A second round of mid-year budget cuts announced by the governor include reductions to school districts this time around and had some educators in Madison County worried about summer paychecks.

Madison County School District Superintendent Dr. Ronnie McGehee said he had received concerns from teachers that their May and June paychecks may be impacted.

The cuts by Gov. Phil Bryant — which amount to less than half-a-percent for education — total $230,971 less for the district this budget year from the Mississippi Adequate Education Program.

McGehee said no teacher salaries will be affected and the district would be absorbing the reduction.

“We’ll take it out of the fund balance,” he said. “We’re just blessed to be in a county that has a healthy local ad valorem that we can do that.”

He said the district will likely plan for reductions in the future in next year’s budget as a precaution.

“If we had a .43 percent hit here at the end, what is the next 2016-2017 school year going to look like,” McGehee questioned. “There is nervousness moving forward.”

The $230,000 reduction would have paid for 10 teacher assistants, which the district has already had to do without in some classes since 2009 when the economy was in a depression.

McGehee pointed out that the new reduction, coupled with the money that would have been given to the district had MAEP been fully-funded, sits at over $5 million.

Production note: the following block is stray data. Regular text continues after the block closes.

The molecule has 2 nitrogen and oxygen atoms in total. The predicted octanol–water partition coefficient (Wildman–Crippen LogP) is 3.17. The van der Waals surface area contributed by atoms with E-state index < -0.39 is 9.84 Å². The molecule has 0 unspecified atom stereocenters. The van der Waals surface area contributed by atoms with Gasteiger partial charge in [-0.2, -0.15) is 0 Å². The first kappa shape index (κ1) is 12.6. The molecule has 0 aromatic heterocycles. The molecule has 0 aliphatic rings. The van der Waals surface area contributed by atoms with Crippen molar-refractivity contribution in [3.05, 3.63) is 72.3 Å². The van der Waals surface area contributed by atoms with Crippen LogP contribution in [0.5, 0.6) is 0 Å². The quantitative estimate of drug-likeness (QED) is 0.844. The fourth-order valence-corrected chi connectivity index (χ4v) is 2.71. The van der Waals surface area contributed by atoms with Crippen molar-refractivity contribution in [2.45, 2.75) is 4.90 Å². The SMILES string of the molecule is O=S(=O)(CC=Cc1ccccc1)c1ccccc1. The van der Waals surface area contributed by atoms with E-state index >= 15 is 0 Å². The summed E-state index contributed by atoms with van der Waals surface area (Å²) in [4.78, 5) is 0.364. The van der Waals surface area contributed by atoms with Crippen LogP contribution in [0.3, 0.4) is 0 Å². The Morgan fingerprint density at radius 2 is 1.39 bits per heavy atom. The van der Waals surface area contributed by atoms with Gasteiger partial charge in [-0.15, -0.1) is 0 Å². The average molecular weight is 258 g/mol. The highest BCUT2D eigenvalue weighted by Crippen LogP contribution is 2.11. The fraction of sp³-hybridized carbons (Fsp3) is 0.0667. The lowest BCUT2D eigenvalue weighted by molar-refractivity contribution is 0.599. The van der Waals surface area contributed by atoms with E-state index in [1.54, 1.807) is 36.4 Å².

He called that money a “game changer” and would open up so many possibilities for the district.

“You would see technology devices across the board,” he said. “You would see development of instructional specialists to defer the reaction or preparation.

“You would see an enhancement of coding in curriculum,” he continued. “Lower student-teacher rations, higher paid teachers, so much.”

Bryant said the cuts were less than half of one percent and “I think we’ll be fine.”

He was forced to take an additional $10 million from the state’s rainy day fund and cut across the board to meet a $25 million deficit.

State revenues are down over $120 million of what was projected for this budget year. This also comes at a time when state lawmakers passed a $415 million tax cut.

McGehee said the future of education cannot be stunted by budget cuts or fear of budget cuts each year.

“We must find a way to properly educate our young people for the knowledge economy,” he said. “Education has to find a way to be properly funded going forward. The investment in education in a high-skill, high-wage position in the state of Mississippi has to become paramount in our goals.”

He added, “Too long we’ve been in a position where we’ve been in a low-skill wage environment.”

The Canton Public School District will have to absorb $63,227 in reductions this year.